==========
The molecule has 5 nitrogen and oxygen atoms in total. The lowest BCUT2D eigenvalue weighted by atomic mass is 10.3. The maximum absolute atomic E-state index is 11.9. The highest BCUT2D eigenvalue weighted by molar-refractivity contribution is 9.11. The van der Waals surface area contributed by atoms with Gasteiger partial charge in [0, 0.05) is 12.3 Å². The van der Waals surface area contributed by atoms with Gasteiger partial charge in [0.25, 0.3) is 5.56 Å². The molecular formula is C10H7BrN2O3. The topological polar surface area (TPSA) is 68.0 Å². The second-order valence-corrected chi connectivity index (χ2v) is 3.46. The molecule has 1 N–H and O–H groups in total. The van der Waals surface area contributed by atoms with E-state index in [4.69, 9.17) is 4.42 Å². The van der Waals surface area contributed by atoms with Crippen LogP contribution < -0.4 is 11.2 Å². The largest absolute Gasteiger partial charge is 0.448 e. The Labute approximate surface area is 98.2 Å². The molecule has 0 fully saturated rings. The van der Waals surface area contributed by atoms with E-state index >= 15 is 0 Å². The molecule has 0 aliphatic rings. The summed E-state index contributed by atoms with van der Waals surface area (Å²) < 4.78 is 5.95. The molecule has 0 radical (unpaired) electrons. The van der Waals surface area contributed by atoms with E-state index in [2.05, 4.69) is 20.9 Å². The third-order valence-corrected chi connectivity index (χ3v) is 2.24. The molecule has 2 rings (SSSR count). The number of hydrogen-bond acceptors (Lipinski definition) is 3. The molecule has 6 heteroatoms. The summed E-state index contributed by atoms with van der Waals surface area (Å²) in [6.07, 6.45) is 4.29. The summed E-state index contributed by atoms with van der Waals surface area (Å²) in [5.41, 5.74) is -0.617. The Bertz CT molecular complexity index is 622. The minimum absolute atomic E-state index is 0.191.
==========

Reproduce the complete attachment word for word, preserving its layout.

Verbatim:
The molecule has 5 nitrogen and oxygen atoms in total. The lowest BCUT2D eigenvalue weighted by atomic mass is 10.3. The maximum absolute atomic E-state index is 11.9. The highest BCUT2D eigenvalue weighted by molar-refractivity contribution is 9.11. The van der Waals surface area contributed by atoms with Gasteiger partial charge in [0, 0.05) is 12.3 Å². The van der Waals surface area contributed by atoms with Gasteiger partial charge in [0.25, 0.3) is 5.56 Å². The molecular formula is C10H7BrN2O3. The topological polar surface area (TPSA) is 68.0 Å². The second-order valence-corrected chi connectivity index (χ2v) is 3.46. The molecule has 1 N–H and O–H groups in total. The van der Waals surface area contributed by atoms with E-state index in [4.69, 9.17) is 4.42 Å². The van der Waals surface area contributed by atoms with Crippen LogP contribution < -0.4 is 11.2 Å². The largest absolute Gasteiger partial charge is 0.448 e. The Labute approximate surface area is 98.2 Å². The molecule has 0 fully saturated rings. The van der Waals surface area contributed by atoms with E-state index >= 15 is 0 Å². The molecule has 0 aliphatic rings. The summed E-state index contributed by atoms with van der Waals surface area (Å²) < 4.78 is 5.95. The molecule has 0 radical (unpaired) electrons. The van der Waals surface area contributed by atoms with E-state index in [2.05, 4.69) is 20.9 Å². The third-order valence-corrected chi connectivity index (χ3v) is 2.24. The molecule has 2 rings (SSSR count). The number of hydrogen-bond acceptors (Lipinski definition) is 3. The molecule has 6 heteroatoms. The summed E-state index contributed by atoms with van der Waals surface area (Å²) in [6.07, 6.45) is 4.29. The summed E-state index contributed by atoms with van der Waals surface area (Å²) in [5.41, 5.74) is -0.617. The Bertz CT molecular complexity index is 622. The minimum absolute atomic E-state index is 0.191.